The regenerative power of having fun, particularly for younger members of a community, should not be underestimated. In situations where children are forced to witness the cruelest, most unjust, violent or depraved manifestations of human behaviour many experience alarmingly, if understandable, high levels of stress and mental health disorders.

Being able to release the tension and to revert to being children again may be all a given child needs to begin to find his/her way back to a normal life.

Moreover, introducing children and youths to the fun aspects of life, such a sport, in a well-structured context, can head-off generational attachments to dispute and possibly war. Children who are exposed to children from groups and communities with whom their parents may be, or have been, or may yet be, at war can lift the level of relationships to a more productive place, where talking and n…

How Sport for Development and Peace Works (Pt. IV)

Part IV of our series on how sport for development and peace works/


In many societies sports clubs are used as central points for the community. Not only can they be the site of actual sporting activity, which in itself brings the community together, the location is often seen as a proxy space for both formal and informal community gatherings.

Sport, therefore, can act as a kind of motivator, a centripetal force for disconnected communities, which brings individuals together to share a common, fun, interest.

This may engender a sense of motivation or even pride among disadvantaged communities.

In practice, this means that sports clubs can be readily utilised to act as spaces for both curriculum and community education (such as physical and mental health care) or as meeting spaces for competing groups.

The actual practice of sport can act to lighten moods and expend energy which might otherwise be used to fight or to foment disputes. The sh…

How Sport for Development and Peace Works (Pt III)

Part III of our series on how sports for development and peace works.


It is one of the characteristics of war and many forms of violence that there is an absence of normal, commonly accepted rules.

Sport offers an alternative to this.

Being in a contained area which, while contested, is nevertheless bound by rules and conventions, and is adjudicated by a recognised and impartial referee goes some way towards ensuring that those used to, or who are seeking, a world without norms and without rules can be countered, both conceptually and literally.

The similarities football, and some other sports, share with peace talks and other forms of dispute resolution are manifest.

At another level, playing in a team with others with whom an individual might have been obliged to fight and or to hate, can provide ground on which mutual understanding and compassion can be gained.

The most basic rule of football is that hands cannot touch …

How Sport for Development and Peace Works (Pt II)

Part II in our five-part series on how sport for development and peace works.

In this short piece, we look at the inherent peace-building and peace-making characteristics of sport.


Football is our go-to sport. There's a few reasons for that. For instance, its the most international sport we know, it's easily understood, it can be played by anyone and it takes little equipment or set-up.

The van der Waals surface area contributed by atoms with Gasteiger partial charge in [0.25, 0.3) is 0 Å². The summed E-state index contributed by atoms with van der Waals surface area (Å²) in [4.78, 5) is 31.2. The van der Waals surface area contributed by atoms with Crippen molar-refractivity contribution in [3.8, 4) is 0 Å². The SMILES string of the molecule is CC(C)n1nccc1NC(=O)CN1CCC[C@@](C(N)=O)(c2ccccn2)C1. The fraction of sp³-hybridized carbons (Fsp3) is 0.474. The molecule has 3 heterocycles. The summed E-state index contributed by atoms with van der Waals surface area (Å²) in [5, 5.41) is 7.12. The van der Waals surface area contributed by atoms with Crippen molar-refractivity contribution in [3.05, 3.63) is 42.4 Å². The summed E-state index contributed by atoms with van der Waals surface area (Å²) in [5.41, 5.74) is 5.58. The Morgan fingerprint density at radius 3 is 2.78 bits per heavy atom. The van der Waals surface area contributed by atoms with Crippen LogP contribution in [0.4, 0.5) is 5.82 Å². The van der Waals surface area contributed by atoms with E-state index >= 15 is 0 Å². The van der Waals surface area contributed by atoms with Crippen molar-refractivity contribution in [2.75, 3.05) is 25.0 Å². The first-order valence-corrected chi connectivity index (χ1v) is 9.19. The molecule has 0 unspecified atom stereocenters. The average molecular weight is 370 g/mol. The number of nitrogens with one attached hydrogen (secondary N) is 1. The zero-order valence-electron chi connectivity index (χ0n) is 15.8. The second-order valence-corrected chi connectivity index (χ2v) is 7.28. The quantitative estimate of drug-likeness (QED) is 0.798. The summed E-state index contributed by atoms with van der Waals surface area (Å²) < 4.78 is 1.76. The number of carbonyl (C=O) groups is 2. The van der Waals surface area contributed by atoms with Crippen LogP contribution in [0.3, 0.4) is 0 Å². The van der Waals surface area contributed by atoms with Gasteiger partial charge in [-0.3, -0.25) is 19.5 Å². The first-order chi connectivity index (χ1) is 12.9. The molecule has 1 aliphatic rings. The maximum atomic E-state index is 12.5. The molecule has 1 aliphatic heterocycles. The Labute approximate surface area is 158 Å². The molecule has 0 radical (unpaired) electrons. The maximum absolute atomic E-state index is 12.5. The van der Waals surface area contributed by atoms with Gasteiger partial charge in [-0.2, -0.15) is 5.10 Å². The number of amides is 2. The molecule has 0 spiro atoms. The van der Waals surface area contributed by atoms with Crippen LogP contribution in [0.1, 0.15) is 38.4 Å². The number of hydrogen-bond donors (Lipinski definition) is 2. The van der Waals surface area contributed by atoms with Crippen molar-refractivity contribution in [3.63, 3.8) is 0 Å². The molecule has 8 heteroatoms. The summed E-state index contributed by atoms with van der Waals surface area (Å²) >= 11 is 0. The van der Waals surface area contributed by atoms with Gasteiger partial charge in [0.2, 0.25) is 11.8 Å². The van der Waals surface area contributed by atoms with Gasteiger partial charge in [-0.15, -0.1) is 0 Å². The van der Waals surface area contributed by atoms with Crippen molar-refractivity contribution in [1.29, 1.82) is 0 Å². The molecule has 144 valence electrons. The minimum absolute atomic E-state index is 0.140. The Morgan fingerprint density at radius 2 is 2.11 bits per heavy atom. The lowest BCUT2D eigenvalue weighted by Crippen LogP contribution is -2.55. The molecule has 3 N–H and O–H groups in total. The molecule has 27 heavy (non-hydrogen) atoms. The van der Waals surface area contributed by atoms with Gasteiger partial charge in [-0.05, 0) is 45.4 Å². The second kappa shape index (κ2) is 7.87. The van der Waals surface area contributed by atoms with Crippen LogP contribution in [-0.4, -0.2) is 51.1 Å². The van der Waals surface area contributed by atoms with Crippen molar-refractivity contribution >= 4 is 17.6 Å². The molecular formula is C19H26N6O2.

But another important reason we like to go with football is that it has certain characteristics that make it particularly useful as a peace tool.

Take the shape of the game. It flows and shifts, moving over the whole field in a series of fluid movements. There are no lines or obstacles on the field itself to stop movement and flow. Every part of the field is used and anyone can go to any part of the field at any time.

This shape ensures that the space is shared. Players go in and out of each other's physical space constantly. Players must learn to sha…

How Sport For Development and Peace Works (Pt 1)

Some of us from The Kick Project team were in a meeting with potential partners recently, when we were asked a question about “Proof of Concept” of sport for development and peace. The context of the question was that we were talking about sport for development and peace - especially football - but we weren't putting the pieces together. As she said, “It's all good. But I don't see how this works. How does sport and football generate peace and development? What's the proof of concept?”

It made us think: it can be easy when you're working away on your stuff to lose touch of your context. In this case, this person was someone who wrote grant applications. She wanted to know how she would sell our concept to attract funding. Completely fair enough.

So, we (hopefully) addressed her concerns at the time and took her concern on notice for next time we spoke. Debriefing afterwards, we realised there may be others out there who don't quite see the links between sport …

Wanda and Big Sport - A New Era for Asia

Welcome back and happy New Year to all our readers!

We aim this year to be a huge one for The Kick Project. As part of our stepping up, we will be filling the blog with more great content - both original and curated - over the coming months. Our topic line is the world of football and how it impacts in areas of peace, reconciliation, community development and social justice.

It's a big topic and there's plenty happening. And plenty to be said.

So please follow this blog, subscribe and interact. Your support is valuable.

We start the year with this piece our founder, James, has written for the ANZ Bluenotes news site. Bluenotes is a dedicated news site run by one of Australia's biggest banks, ANZ.

The article is on the movements of one of Asia's biggest property developers, Wanda Group, into the sports industry.

The implications of this for us here at The Kick Project are that a) Asia is becoming a focal point in the business of major sport promotion and that ever larg…